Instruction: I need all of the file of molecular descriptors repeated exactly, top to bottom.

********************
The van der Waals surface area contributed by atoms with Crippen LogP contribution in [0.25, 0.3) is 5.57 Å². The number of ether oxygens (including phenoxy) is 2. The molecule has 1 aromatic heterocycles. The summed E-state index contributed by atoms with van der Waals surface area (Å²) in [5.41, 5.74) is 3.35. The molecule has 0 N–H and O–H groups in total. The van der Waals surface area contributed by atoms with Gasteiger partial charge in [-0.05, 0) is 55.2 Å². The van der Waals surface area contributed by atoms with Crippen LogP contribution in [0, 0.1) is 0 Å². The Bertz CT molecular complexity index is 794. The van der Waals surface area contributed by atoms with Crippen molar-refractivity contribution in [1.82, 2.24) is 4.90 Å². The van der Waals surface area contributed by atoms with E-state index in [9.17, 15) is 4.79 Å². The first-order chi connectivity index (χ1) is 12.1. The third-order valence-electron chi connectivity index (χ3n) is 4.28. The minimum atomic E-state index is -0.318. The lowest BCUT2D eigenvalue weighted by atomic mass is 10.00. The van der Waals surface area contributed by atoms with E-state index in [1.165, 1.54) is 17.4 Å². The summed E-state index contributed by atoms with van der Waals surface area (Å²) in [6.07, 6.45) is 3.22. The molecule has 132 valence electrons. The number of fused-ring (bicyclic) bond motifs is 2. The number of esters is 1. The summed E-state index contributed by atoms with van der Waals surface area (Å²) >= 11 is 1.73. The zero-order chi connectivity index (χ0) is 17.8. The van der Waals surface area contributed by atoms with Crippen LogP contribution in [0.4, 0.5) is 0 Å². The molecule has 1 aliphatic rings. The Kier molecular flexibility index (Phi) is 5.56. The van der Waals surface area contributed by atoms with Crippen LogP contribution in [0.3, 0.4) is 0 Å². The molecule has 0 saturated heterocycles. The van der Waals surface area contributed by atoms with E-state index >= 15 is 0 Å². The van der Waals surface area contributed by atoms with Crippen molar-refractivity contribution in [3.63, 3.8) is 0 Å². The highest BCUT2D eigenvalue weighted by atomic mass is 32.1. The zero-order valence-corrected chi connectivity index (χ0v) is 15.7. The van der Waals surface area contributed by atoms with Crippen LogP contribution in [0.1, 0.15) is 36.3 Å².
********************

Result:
The van der Waals surface area contributed by atoms with Crippen LogP contribution in [0.25, 0.3) is 5.57 Å². The number of ether oxygens (including phenoxy) is 2. The molecule has 1 aromatic heterocycles. The summed E-state index contributed by atoms with van der Waals surface area (Å²) in [5.41, 5.74) is 3.35. The molecule has 0 N–H and O–H groups in total. The van der Waals surface area contributed by atoms with Gasteiger partial charge in [-0.05, 0) is 55.2 Å². The van der Waals surface area contributed by atoms with Crippen LogP contribution in [0, 0.1) is 0 Å². The Bertz CT molecular complexity index is 794. The van der Waals surface area contributed by atoms with Crippen molar-refractivity contribution in [1.82, 2.24) is 4.90 Å². The van der Waals surface area contributed by atoms with E-state index in [9.17, 15) is 4.79 Å². The first-order chi connectivity index (χ1) is 12.1. The third-order valence-electron chi connectivity index (χ3n) is 4.28. The minimum atomic E-state index is -0.318. The lowest BCUT2D eigenvalue weighted by atomic mass is 10.00. The van der Waals surface area contributed by atoms with E-state index in [1.165, 1.54) is 17.4 Å². The summed E-state index contributed by atoms with van der Waals surface area (Å²) in [6.07, 6.45) is 3.22. The molecule has 132 valence electrons. The number of fused-ring (bicyclic) bond motifs is 2. The number of esters is 1. The summed E-state index contributed by atoms with van der Waals surface area (Å²) >= 11 is 1.73. The zero-order chi connectivity index (χ0) is 17.8. The van der Waals surface area contributed by atoms with Crippen LogP contribution in [0.4, 0.5) is 0 Å². The molecule has 1 aliphatic rings. The Kier molecular flexibility index (Phi) is 5.56. The van der Waals surface area contributed by atoms with Crippen LogP contribution in [0.3, 0.4) is 0 Å². The molecule has 0 saturated heterocycles. The van der Waals surface area contributed by atoms with E-state index >= 15 is 0 Å². The van der Waals surface area contributed by atoms with Crippen molar-refractivity contribution in [3.63, 3.8) is 0 Å². The highest BCUT2D eigenvalue weighted by atomic mass is 32.1. The zero-order valence-corrected chi connectivity index (χ0v) is 15.7. The van der Waals surface area contributed by atoms with Crippen LogP contribution in [0.1, 0.15) is 36.3 Å².